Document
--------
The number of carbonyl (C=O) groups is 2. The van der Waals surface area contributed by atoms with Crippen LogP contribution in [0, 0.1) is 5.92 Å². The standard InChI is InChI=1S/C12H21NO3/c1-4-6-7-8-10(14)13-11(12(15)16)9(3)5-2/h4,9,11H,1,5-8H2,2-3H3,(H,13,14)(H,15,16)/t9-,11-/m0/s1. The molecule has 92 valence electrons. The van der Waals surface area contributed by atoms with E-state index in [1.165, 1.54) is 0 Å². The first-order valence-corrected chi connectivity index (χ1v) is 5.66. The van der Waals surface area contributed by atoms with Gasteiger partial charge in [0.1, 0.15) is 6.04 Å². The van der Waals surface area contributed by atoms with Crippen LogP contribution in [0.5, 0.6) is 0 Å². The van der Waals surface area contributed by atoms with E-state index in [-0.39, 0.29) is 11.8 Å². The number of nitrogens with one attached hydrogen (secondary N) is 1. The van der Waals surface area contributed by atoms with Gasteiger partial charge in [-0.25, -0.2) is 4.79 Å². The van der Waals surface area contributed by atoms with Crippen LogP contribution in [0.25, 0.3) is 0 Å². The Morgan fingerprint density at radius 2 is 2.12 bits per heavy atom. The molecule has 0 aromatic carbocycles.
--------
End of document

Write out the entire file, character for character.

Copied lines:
The number of carbonyl (C=O) groups is 2. The van der Waals surface area contributed by atoms with Crippen LogP contribution in [0, 0.1) is 5.92 Å². The standard InChI is InChI=1S/C12H21NO3/c1-4-6-7-8-10(14)13-11(12(15)16)9(3)5-2/h4,9,11H,1,5-8H2,2-3H3,(H,13,14)(H,15,16)/t9-,11-/m0/s1. The molecule has 92 valence electrons. The van der Waals surface area contributed by atoms with E-state index in [1.165, 1.54) is 0 Å². The first-order valence-corrected chi connectivity index (χ1v) is 5.66. The van der Waals surface area contributed by atoms with Gasteiger partial charge in [0.1, 0.15) is 6.04 Å². The van der Waals surface area contributed by atoms with Crippen LogP contribution in [0.5, 0.6) is 0 Å². The van der Waals surface area contributed by atoms with E-state index in [-0.39, 0.29) is 11.8 Å². The number of nitrogens with one attached hydrogen (secondary N) is 1. The van der Waals surface area contributed by atoms with Gasteiger partial charge in [-0.25, -0.2) is 4.79 Å². The van der Waals surface area contributed by atoms with Crippen LogP contribution in [0.25, 0.3) is 0 Å². The Morgan fingerprint density at radius 2 is 2.12 bits per heavy atom. The molecule has 0 aromatic carbocycles.